Last Friday, I was to visit my mother-in-law in hospital and leave her a few things she had asked for (she has broken her leg), so I thought I'd make the trip into town before the shops closed, to pick up some more pastry for the final round of pie-making for the winter - kalitsounia. What a blessing it was to go to the hospital later than I was expected - half an hour before I arrived, a group of thugs had walked into the emergency department, taking advantage of the lax security, and went in search of another thug who they had just stabbed and had been taken into hospital by his relatives. They brought crowbars and knives with them, and there was no stopping them. In all, another four people (praise the Lord, not hospital staff or patients and their carers) were stabbed or beaten and had to be dealt with - in an understaffed hospital, where doctors do 12-hour shifts on a daily basis, and nurses never get the leave they owed when they want or need it. As I reported in a previous post, Hania's turning uglier by the day. It's a pity those thugs didn't have anything better to do; had they known that spinach is in plentiful supply at the moment in Crete, they might've been making kalitsounia instead of beating each other up. February is usually a cold month in Greece, colder than Christmas, and this winter has been no exception. But February is also the month for spinach, and pie-baking will take your mind away from the evils of humanity and the bad weather.
If it's growing in your garden, you'll need to think up of ways to use it or preserve it to make sure you don't throw away your excess crop. I'd love to be able to give some away to friends, but our spinach grows quite small (my mother-in-law doesn't believe in fertiliser), so there's only just enough for us. The trouble is that it seems to grow altogether, and I have to use it up as quickly as possible so that the leaves don't wilt, turn yellow or go mushy. Therefore, today, once again my kitchen became a hive of activity. A few days ago, I made hortopites (spinach pies), then I cooked the basic sauce for spanakorizo (spinach rice) for freezing, another day I made tiropitakia (if you messing around with pastry and cheese, you may as well go for the works), and today I'm making kalitsounia (from the Italian calzone, reminding us of our Venetian origins), a small filo (phyllo) pasty made in the same way as spanakopita but made in smaller individual servings.
Kalitsounia are often served as part of a buffet meal at a party. I used to cook them for special nights, but now that I have children, I prefer to make and freeze them, and cook them ready for the children's lunchboxes, or as an evening snack. If you buy the pastry (like I do), and only prepare the mixture, they are very easy to make. My mother used to make all manner of kalitsounia in New Zealand: spinach and mizithra pastries baked in the oven, savoury curd cheese pastries also baked in the oven, half-moon mizithra pastries fried in the pan, and my absolute favorite, spinach and herb lenten pastries, also fried in the pan (the latter were never baked). Sometimes she bought the pastry, other times she made it herself. The times she made the most kalitsounia was just before Easter, in time for the midnight feast after the church service, and for my father's nameday at Christmas. She'd work in the fish shop, prepare our daily meals (she didn't want anyone meddling in her kitchen), prepare and cook the festive fare, then go to church, then come back home and serve it all up. She never complained, and everything got done.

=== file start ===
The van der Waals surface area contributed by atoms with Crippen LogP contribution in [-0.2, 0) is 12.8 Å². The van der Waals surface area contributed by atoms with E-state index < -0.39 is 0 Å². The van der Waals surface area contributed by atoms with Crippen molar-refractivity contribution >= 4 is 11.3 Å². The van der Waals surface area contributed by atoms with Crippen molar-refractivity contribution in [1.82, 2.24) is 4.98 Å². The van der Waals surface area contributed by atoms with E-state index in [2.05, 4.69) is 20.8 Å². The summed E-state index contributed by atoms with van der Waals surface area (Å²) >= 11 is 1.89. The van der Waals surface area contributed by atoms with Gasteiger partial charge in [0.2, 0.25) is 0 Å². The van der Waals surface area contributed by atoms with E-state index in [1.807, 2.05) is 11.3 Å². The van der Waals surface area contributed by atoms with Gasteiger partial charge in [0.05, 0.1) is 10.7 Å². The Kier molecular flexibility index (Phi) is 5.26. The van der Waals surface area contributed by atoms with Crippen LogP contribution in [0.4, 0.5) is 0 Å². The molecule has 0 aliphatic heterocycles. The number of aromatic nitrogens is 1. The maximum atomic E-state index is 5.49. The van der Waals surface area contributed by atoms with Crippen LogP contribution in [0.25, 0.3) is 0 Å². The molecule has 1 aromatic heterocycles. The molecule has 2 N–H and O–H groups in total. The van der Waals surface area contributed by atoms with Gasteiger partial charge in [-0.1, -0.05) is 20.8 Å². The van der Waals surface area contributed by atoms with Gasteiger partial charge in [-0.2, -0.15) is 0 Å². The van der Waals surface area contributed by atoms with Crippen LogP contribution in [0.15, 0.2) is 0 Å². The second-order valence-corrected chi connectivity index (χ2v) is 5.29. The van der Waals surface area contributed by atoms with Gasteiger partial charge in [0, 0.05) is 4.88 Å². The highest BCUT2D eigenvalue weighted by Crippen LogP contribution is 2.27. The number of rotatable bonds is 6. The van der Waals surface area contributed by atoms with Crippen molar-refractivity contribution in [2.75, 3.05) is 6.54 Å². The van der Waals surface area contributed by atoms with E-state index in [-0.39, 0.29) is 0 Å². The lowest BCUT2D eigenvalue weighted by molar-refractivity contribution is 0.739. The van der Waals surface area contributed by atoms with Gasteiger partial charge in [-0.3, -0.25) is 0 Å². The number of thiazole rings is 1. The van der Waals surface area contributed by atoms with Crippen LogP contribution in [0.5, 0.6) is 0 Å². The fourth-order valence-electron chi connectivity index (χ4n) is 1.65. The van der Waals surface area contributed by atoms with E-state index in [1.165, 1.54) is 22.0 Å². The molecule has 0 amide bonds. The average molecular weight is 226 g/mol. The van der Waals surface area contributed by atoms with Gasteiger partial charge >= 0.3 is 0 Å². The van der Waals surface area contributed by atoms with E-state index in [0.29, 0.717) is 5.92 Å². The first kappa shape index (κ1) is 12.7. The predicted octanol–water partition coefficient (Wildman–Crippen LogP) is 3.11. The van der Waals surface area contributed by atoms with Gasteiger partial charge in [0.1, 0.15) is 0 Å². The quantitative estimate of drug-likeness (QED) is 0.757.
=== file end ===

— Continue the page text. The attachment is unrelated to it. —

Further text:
To make the kalitsounia, I prepare a mixture with exactly the same ingredients as for spanakopita or hortopita: spinach, mixed greens, herbs and seasonings mixed with mizithra and seasonings, including a fistful of semolina to prevent the pastry from breaking when cooking. The same greens can be used for spanakopita and kalitsounia; it all depends on what you have at your disposal. I have everything, so I can pick and choose.
I buy my pastry in Hania. There are a few people in the area who make traditional thick filo pastry by hand. These businesses have always been family-owned, and passed down from one senior member to junior member. It's neither male nor female-oriented, but the one place I prefer is run by a man, who has his father's photo hanging on the wall (obviously the original store's owner), and he takes great pride in maintaining his father's reputation. I used to buy filo elsewhere until I discovered his, and I had clear reasons for changing supplier: the pastry is always sold in uniform sheet sizes, with a uniform thickness. This wasn't the case with the other supplier; some sheets were too thin, no side was straight, some sheets had uneven thickness.